The idea and place called home, in all its comforts and dangers, is the theme skulking about in Hannah Lash’s recent operatic work Beowulf. Loosely adapted and clearly modernized from the Old English epic poem, Lash’s libretto and score are taut and lean. It is a domestic drama with tinges of Verdi without the histrionics, and Sondheim without the poppiness and tongue-in-cheek irony. Nearing its tenth anniversary as a leading force of contemporary chamber opera in the Boston area, Guerilla Opera premiered this work on May 20, 2016 under the stage direction of Andrew Eggert, a prolific dramaturg and rising star in the contemporary opera world. The veteran duo in the cast, Brian Church and Aliana de la Guardia, were joined by Brendan Buckley with a quartet of local musicians, Matt Williams (percussion), Philipp Staüdlin (saxophones), Amy Advocat (clarinets), and Lilit Hartunian (violin). On a spare stage of a single chair and hospital gurney, Guerilla Opera took us into a claustrophobic (partly because of the newly constructed plywood seats right on the stage) world where we hear the inner and external dialogues of complex human beings as they struggle to find peace in that place or idea called home.
As Beowulf brings us into the internal drama of a war-torn psyche suffering from PTSD, the audience isn’t belabored with exposition or none of the Hero’s Journey, Campbellite bullshit. We are thrown right into a palpable tension between the present and the past: “I am here, not there. That is over,” is sung nearly on loop in the opening scene as a mantra of comfort that Beowulf tries unwittingly to actualize. Yet, what proceeds in this opening scene, sung and acted so movingly by Brian Church, is a foreshadowing of the frustratingly grim futility of trying to heal a damaged mind of its delusions by actually being at home, a place in the present that is “not there, but here.”
This longing for home is further emphasized by the second scene where we see Beowulf’s mother, played with beautiful fragility and strength by Aliana de la Guardia. She longs for the mundane tasks of “closing the curtains” and “feeling the floor beneath her feet.” All of which can only happen in this place called “home.” As a way to externalize these internal struggles is the deliciously evil portrayal of the nurse by Brendan Buckley whom the mother believes is trying to poison her to death. This conflict is brought to a state of anxiousness as a yelling match between Beowulf and the nurse heightened with wailing woodwinds and thumping percussion. Church and Buckley go toe-to-toe in this highly stylized duet, which is more Javert/Valjean than Otello/Iago, yet, Lash’s terseness and stark melody keep it away from those passé histrionics of the past.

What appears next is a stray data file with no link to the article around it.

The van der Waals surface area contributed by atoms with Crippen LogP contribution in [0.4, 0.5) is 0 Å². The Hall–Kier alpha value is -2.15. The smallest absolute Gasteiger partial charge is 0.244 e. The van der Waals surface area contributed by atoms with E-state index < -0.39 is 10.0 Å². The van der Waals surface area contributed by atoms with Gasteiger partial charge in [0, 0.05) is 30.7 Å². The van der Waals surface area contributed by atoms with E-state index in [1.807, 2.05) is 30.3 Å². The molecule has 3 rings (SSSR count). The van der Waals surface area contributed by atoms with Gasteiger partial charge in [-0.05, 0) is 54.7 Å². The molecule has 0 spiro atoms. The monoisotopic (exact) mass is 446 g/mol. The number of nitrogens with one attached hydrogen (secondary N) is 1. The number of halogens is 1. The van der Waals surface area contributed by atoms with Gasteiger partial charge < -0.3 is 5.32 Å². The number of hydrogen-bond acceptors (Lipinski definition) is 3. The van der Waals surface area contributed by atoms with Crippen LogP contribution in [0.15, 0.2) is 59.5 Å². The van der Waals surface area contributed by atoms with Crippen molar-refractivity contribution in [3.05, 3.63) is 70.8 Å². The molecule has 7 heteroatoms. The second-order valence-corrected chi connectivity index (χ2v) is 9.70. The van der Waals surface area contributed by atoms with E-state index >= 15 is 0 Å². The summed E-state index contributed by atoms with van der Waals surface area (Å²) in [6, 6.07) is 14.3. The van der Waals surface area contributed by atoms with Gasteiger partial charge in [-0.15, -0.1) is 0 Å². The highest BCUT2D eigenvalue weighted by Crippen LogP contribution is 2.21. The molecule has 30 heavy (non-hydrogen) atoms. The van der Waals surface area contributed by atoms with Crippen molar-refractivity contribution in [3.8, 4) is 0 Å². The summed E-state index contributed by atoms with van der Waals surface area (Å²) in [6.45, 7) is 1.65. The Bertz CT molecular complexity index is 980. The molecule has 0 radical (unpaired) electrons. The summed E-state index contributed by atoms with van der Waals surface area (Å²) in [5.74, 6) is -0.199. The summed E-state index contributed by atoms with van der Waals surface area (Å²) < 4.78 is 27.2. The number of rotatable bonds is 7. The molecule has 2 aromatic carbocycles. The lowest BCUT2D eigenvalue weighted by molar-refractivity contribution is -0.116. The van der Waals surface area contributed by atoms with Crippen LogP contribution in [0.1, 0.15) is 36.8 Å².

In the aftermath of this tumultuous struggle comes a filial love duet sung with tempered emotion by Church and de la Guardia with the recurring phrase “Good night my star, how bright you are.” Out of this comes a haunting motif that provides a rare moment in avant-garde chamber opera: a tune, maybe even an earworm. This leitmotif comes to symbolize the complexities of filial love and the ultimate desire for Beowulf and his mother to be home. And it is the “star” motif that ends the tragedy as if to signify to the audience a modernized Wagnerian “liebestod.”
The trio cast gave a brave and believable performance while the musicians meandered through the rhythmically vibrant arteries of sound with commanding facility. The austere staging and lighting (done impeccably by Daniel Chapman) with the subdued orchestration accompanying the melodically-driven music made this work a fabulous addition to the diverse Guerilla Opera canon. Through this creative adaptation of an ancient tale, Lash and the Guerilla Opera musicians clearly challenge any listener to lament or rejoice in the demise of opera. Contrarily, the immediacy of expression, modernity of language, and innovative staging make this a vibrant and thriving medium.